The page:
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Press for Birgitte Philippides

Skin Deep
Issue 90, May 2004

Twenty years after [Birgitte's] self-confrontation, she remains committed to using the language of art as a way of speaking forcefully about the body and its disorderly conduct.
Birgitte Philippides in BorderCrossings
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Here are excerpts from an interview, conducted by journalist Adele Nieves of Liquid Words Productions, LLC, with Birgitte Philippides, artist and activist, on January 31, 2007. The complete interview will appear in the upcoming anthology What We Think: Thoughts on Gender, Women’s Issues and Feminism in the 21st Century.

AN: You speak of healing, dealing with bulimia for nine years and now being healed. Can you explain how that healing process began, and how it evolved?

BP: . . . I had a boyfriend about 14 years ago who was a fabulous, amazing photographer. He started taking pictures of me. Luckily, they were really good pictures, and people started approaching me and asking me to do nudes for them. I felt this sense of . . . I just said fuck it. I am tired of the crap in this world, constantly being barraged by the media and everyone else that I’m not supposed to feel good about myself because I’m larger. I’m sick of it, I don’t have time for it, and I’m going to have my own little birthday party for myself, and celebrate myself. So one of the ways I did that was posing nude.

. . . I continue to do that, and celebrate myself. It’s been a fabulous journey, and I’ve spread it to a lot of my friends who have craved that kind of self-expression for themselves. There’s something about being in front of the camera; if you do it right, you’re celebrating yourself. That was huge for me. When I was 212 pounds, I thought, honestly, that I was fucking super hot. I felt really beautiful. Now, was I happy all the time? No, and I’m happier now that I weigh less. I’d like to come down a little more, for health reasons, for a lot of different reasons. But I still feel great now. It’s not arrogance; the key is to feel good about you at that weight. If you’re losing weight in order to feel good about yourself losing the weight, you’re still going to feel lousy even if you’re 70 pounds lighter. It’s about marching to your own drumbeat instead of trying to be what everyone else tells you to be. Then you truly are beautiful.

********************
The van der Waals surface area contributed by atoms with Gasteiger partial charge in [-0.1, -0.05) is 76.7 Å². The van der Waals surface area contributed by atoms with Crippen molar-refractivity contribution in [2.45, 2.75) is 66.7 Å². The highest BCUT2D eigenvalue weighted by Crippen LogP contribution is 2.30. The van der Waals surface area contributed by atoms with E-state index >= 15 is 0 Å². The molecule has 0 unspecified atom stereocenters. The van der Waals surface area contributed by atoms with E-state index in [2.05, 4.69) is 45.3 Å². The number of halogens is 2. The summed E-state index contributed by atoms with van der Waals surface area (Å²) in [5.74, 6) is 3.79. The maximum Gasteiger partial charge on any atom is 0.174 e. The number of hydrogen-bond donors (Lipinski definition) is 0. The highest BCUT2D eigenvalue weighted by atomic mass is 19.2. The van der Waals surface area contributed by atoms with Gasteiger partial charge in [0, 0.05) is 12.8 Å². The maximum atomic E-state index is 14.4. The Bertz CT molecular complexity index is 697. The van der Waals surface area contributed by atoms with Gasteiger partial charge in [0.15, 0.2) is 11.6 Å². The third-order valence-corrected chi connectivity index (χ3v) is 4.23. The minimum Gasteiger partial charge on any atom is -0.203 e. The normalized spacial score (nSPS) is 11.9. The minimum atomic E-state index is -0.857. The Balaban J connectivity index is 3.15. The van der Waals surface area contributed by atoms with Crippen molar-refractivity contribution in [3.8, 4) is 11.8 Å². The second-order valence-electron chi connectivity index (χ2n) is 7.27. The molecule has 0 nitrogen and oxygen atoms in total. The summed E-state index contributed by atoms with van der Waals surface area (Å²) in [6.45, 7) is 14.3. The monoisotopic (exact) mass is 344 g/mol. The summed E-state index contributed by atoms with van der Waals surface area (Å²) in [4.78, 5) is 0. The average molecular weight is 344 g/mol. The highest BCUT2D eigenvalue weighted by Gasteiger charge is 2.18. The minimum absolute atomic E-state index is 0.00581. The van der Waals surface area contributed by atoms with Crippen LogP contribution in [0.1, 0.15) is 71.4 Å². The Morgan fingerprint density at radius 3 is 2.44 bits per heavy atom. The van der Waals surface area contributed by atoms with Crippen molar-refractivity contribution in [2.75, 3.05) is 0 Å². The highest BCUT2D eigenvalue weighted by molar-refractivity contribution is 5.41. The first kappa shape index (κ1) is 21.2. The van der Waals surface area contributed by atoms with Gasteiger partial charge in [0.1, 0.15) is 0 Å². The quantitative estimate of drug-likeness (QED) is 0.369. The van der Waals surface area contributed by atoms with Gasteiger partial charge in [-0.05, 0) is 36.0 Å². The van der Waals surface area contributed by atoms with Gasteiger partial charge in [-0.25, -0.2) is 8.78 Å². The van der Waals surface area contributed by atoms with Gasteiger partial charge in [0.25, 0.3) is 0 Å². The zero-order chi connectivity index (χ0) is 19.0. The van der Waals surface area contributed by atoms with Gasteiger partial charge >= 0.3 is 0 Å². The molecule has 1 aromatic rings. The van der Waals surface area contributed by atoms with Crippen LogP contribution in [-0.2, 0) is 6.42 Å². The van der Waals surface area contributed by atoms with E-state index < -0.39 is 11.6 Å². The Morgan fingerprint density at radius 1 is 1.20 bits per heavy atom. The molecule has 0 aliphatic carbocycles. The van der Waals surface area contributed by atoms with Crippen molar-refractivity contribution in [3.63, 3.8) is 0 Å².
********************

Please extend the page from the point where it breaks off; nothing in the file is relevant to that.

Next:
. . . I’m fascinated by beauty and at the same time repulsed at society’s emphasis on it, and the pressure to be beautiful. It’s very sad; the majority of women are not happy with the way they look or with themselves, and I’m just pissed off about that, it’s such a tragedy. I spent the first half of my life beating myself up, torturing myself, hating myself, damaging my body and damaging myself. When I stopped, I said from now on it’s all about celebrating myself, my life, my beauty. Concentrating on what I have instead of what I don’t, and being positive for the rest of my life. That’s it. I spent a lifetime in 24 years beating myself up, and there ain’t no more time. I’ve used that time up, as far as I’m concerned. I’ve had at least 15 people in my life die, and it completely changed me because I realized that I don’t have the time for that kind of thinking. It’s a bore, it’s a waste, and it’s very sad.

AN: How did you become involved in Polyamory?

With Polyamory, I went to one meeting, was interested, and kept on exploring it, going to more meetings. I initially went as a follower, and quickly realized there was no one to follow. Then I became the leader. I remember thinking “I don’t even want to be a leader.” But I didn’t have a choice, no one else was a leader, and everyone else was looking to me.

. . . I want to make a difference in the world. Things didn’t change and improve in the world with people being silent. So you can sit there and be quiet, and take crap from your boss, or you can make a difference and help others. Speaking up and speaking out about what’s going on can make a difference, not just in you but in other people. Being quiet is the easy choice, but it’s not always the right choice.

AN: Art is such a powerful tool of communication; explain how art helps you speak and communicate.

Even now, I still feel like a deaf mute. It’s hard for me to speak. When I started painting 15 years ago, it was just this miracle. The day that I started painting was the day that I stopped throwing up for the first time in nine years. It was no accident, there was a direct correlation. I’d had no voice. All this pain, all these things going on with me, I couldn’t speak a lot of it. I was just going nuts. Once I started painting, it was as if the scream erupted, and I was able to communicate how I really felt. Before then, I just couldn’t. I was a well-behaved child, a good girl, obedient, and everything else. So I could never really tell my mom how I felt. But once I started painting, I could tell her I was upset, how I was feeling. So there was a direct correlation between my painting and my own healing, being able to express myself and my own emotions.


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